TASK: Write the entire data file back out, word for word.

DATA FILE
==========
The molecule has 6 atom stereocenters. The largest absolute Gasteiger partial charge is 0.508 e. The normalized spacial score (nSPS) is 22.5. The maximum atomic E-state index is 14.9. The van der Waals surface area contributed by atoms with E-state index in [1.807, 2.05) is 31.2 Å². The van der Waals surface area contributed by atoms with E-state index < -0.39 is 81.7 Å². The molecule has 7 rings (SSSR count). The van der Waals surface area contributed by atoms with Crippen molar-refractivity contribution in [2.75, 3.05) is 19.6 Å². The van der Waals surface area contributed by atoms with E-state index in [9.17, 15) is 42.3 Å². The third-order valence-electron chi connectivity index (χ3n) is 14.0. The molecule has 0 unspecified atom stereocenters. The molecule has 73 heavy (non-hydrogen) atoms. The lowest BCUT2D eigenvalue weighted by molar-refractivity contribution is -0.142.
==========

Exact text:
The molecule has 6 atom stereocenters. The largest absolute Gasteiger partial charge is 0.508 e. The normalized spacial score (nSPS) is 22.5. The maximum atomic E-state index is 14.9. The van der Waals surface area contributed by atoms with E-state index in [1.807, 2.05) is 31.2 Å². The van der Waals surface area contributed by atoms with E-state index < -0.39 is 81.7 Å². The molecule has 7 rings (SSSR count). The van der Waals surface area contributed by atoms with Crippen molar-refractivity contribution in [2.75, 3.05) is 19.6 Å². The van der Waals surface area contributed by atoms with E-state index in [9.17, 15) is 42.3 Å². The third-order valence-electron chi connectivity index (χ3n) is 14.0. The molecule has 0 unspecified atom stereocenters. The molecule has 73 heavy (non-hydrogen) atoms. The lowest BCUT2D eigenvalue weighted by molar-refractivity contribution is -0.142.